1
  • Jennifer says:

    I can’t help but see uncooked hot dogs when I see SW Redend Point (shudder). I would definitely lean toward the punchy, saturated jeweled tones (love teal and raspberry) and I run far far away from the mauves, terracottas, beiges.

    7
  • Barbara says:

    What a great summary of the current paint trend. I’ve had a lavender bedroom for almost 40 years and I haven’t tired of it. My first house started with lilac mist and my new retirement house has BM Violet Sparkle. The bedroom is on the north west side of the house which means I am waking up to a white ceiling that appears gray in the morning with the lack of light, so I am contemplating painting the ceiling a color.
    I love the magenta. What a lovely color to pair with lavender. I also hope it hits the clothing market. I’m so glad to see bold colors coming back in our lives. It just puts a smile on my face and happiness in my heart!

    1
  • Christina says:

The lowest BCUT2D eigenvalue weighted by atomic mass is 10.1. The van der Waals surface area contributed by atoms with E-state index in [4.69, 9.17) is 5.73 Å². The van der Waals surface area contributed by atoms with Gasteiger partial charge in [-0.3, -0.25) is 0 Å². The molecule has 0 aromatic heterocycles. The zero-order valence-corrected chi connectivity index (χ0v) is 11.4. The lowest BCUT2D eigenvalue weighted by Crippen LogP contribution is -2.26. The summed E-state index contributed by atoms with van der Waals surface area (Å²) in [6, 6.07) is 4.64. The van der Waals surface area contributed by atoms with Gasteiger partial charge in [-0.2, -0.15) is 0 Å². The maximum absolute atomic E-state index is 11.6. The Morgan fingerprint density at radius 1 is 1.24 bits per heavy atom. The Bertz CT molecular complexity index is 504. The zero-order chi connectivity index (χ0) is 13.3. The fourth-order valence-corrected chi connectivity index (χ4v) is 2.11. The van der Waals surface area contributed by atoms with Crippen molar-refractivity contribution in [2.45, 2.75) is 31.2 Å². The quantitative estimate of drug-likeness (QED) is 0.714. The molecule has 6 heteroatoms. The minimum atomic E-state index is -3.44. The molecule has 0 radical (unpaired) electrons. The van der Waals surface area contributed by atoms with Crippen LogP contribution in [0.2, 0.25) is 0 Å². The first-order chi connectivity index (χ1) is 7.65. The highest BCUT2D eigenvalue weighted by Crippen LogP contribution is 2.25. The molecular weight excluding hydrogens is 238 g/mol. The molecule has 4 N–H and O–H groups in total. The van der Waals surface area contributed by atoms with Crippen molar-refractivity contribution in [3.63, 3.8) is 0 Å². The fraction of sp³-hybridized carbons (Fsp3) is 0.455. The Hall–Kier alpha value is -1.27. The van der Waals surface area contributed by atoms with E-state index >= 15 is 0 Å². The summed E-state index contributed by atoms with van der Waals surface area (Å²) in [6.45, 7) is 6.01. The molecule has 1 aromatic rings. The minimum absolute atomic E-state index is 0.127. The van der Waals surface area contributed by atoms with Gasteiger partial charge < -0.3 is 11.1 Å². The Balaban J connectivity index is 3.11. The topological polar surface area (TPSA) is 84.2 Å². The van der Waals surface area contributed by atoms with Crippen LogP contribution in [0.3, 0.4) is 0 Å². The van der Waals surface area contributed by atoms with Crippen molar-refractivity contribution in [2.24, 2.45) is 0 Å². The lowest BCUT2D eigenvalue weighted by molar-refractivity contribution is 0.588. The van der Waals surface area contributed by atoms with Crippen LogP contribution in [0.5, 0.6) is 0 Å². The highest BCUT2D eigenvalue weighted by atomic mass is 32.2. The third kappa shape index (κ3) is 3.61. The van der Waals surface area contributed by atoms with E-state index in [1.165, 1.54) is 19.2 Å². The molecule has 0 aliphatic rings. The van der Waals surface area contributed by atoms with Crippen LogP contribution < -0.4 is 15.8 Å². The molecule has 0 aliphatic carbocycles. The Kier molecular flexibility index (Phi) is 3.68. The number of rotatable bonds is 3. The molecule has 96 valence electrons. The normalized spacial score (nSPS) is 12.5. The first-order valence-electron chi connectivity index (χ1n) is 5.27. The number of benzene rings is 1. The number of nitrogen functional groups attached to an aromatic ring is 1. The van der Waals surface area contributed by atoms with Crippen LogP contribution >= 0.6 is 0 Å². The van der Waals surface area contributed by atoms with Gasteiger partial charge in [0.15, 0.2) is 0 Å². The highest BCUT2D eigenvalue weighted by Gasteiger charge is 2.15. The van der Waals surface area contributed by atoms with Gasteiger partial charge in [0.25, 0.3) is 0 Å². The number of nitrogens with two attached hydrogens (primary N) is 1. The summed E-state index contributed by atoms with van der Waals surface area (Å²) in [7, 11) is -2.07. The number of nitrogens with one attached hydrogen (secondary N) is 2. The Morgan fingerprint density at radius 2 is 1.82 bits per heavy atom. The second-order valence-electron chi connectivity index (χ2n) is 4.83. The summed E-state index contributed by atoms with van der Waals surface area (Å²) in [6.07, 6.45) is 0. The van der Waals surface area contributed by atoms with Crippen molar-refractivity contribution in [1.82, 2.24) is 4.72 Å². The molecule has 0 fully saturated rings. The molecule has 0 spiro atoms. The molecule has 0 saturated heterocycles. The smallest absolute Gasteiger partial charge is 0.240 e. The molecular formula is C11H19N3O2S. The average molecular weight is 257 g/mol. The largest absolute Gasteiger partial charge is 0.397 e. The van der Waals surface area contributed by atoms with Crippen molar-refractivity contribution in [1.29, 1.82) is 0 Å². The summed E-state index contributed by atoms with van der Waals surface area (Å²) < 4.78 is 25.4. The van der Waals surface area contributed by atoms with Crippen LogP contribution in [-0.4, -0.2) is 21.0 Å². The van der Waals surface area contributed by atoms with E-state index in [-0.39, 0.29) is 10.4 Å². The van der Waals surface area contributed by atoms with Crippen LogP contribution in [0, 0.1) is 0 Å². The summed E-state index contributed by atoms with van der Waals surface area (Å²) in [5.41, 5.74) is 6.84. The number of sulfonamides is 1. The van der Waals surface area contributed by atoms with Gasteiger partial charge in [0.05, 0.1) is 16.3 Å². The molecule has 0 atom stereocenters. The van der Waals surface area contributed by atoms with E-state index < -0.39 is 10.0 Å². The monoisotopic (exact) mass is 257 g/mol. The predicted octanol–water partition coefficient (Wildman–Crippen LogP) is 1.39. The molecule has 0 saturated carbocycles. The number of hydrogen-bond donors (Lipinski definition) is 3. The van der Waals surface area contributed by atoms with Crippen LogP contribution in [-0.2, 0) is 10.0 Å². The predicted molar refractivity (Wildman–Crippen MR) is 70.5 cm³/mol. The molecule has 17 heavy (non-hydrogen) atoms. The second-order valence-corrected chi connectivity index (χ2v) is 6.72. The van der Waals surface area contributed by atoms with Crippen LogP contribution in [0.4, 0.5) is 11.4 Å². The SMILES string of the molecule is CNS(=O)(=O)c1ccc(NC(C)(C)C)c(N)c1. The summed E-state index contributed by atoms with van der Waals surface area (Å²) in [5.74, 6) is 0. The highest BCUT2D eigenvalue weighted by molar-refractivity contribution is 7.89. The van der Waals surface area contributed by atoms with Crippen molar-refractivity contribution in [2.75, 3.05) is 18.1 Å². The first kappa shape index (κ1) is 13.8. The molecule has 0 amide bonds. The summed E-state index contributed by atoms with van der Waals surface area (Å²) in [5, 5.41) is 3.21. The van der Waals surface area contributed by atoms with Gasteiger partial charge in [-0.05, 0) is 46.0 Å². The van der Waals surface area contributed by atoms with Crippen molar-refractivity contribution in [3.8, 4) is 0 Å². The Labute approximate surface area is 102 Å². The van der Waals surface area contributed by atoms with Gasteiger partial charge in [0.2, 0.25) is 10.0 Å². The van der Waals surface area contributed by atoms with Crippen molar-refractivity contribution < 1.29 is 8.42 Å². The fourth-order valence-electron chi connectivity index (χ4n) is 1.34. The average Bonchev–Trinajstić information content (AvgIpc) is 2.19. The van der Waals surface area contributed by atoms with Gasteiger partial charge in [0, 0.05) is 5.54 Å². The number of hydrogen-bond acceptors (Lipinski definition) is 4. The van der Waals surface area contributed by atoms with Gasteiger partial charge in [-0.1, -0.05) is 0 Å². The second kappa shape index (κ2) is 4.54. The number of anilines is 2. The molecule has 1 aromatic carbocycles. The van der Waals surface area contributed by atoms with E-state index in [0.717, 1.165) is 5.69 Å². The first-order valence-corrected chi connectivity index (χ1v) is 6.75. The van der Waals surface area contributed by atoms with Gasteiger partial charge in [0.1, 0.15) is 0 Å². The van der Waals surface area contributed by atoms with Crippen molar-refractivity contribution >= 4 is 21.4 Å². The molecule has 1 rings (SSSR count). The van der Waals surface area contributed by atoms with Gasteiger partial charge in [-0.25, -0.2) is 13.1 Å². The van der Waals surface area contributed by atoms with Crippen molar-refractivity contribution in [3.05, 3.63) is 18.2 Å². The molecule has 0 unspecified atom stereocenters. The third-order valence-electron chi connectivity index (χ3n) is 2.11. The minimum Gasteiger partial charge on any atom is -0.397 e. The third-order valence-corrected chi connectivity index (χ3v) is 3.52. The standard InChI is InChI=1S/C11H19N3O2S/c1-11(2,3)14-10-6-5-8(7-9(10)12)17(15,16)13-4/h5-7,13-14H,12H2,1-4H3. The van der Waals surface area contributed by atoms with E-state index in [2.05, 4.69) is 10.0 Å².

I’m in the process of zushing up a basement guest room and the only fixed element is grey, polished concrete floors. So, I’ve been looking for the perfect earthy pink hues to add a little warmth to the mix. I’ll definitely be swatching that SW palette! There are several wood tones in some of the furniture pieces (walnut and teak), but I think Redend Point might be a good start. My other thought was Dead Salmon (F&B). Thanks for sparking a new idea!

  • Sue says:

    Those top two photos make me want to vomit.

    • Sheree L says:

      They don’t make me want to vomit, but they do remind me of vomit! Not a fan of Redend Point. I would find another way to warm up the grays (or black and white). But, I am happy that color is coming back! Maria, thank you for sharing all this info and your thoughts!

      2
  • Sandy says: